Primary Health Care Research & Development


Primary healthcare nurses’ experiences of physical activity referrals: an interview study

Doris M. Bohmana1, Linda Mattssona2 and Gunilla Borglina3 c1

a1 Senior Lecturer, Department of Health, Blekinge Institute of Technology, Faculty of Health Science, Blekinge, Sweden

a2 Master of Science in Nursing, Primary Health Care RN, Karlshamns Primary Care Trust, Blekinge, Sweden

a3 Reader in Nursing, Department of Care Science, Faculty of Health and Society, Malmö University, Malmö, Sweden


Aim The aim of this study is to illuminate primary health care (PHC) nurses’ experiences of physical activity referrals (PARs).

Background Despite extensive knowledge about the substantial health effects physical activities can produce, fewer and fewer people in our modern society regularly engage in physical activity. Within health care and, particularly, within the PHC arena, nurses meet people on a daily basis who need help to engage in a healthier lifestyle. The possibility of issuing written prescriptions for physical activities, often referred to as PARs, has been introduced as a tool to support such lifestyles. However, even though PHC nurses can prescribe physical activities, studies investigating their experience in this type of nursing intervention are rare.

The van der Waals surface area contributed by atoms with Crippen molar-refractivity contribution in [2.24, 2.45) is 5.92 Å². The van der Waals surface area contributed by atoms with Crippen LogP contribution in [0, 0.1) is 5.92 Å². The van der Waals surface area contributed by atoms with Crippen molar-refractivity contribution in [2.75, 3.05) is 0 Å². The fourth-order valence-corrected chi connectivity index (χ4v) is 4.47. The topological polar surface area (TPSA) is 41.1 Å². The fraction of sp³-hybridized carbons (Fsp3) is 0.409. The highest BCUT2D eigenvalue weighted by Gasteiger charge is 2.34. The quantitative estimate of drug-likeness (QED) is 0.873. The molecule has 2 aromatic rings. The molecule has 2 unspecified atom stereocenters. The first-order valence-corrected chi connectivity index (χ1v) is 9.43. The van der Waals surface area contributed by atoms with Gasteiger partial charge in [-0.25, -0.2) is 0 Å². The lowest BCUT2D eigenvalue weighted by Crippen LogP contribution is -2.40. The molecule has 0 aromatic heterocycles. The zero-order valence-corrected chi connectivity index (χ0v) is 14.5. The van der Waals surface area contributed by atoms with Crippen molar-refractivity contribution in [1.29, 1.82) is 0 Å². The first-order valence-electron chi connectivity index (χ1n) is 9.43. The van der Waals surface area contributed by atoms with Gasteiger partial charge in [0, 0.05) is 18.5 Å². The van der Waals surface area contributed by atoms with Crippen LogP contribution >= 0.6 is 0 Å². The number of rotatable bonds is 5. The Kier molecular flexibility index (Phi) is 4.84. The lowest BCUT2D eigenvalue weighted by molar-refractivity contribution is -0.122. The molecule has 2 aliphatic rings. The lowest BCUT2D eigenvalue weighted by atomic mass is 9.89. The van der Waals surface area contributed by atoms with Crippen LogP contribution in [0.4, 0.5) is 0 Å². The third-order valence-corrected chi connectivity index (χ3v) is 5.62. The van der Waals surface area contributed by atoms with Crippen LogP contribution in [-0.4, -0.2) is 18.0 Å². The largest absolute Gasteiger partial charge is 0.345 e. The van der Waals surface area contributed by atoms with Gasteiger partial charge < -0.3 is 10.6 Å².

Methods For this study, 12 semi-structured interviews were conducted with PHC nurses, and the transcribed texts were analysed using a qualitative content analysis.

Findings Two categories – PARs, an important nursing intervention, and PARs, the necessity of organisational support – reflected the nurses’ experiences in using PARs.

Conclusion Our findings suggest that viewing the PAR as a complex intervention, with all that this entails, might be one approach to increasing the number of PARs being issued. Simpler systems, more time and the potential for testing the effectiveness of follow-ups could be possible ways of achieving this.

(Received February 02 2014)

(Revised June 16 2014)

(Accepted July 02 2014)

(Online publication July 30 2014)

Key words

  • content analysis;
  • interviews;
  • nurse;
  • nursing interventions;
  • qualitative research


c1 Correspondence to: Gunilla Borglin, Reader in Nursing, Faculty of Health and Society, Department of Care Science, Malmö University, Malmö, SE-205 06, Sweden. Email: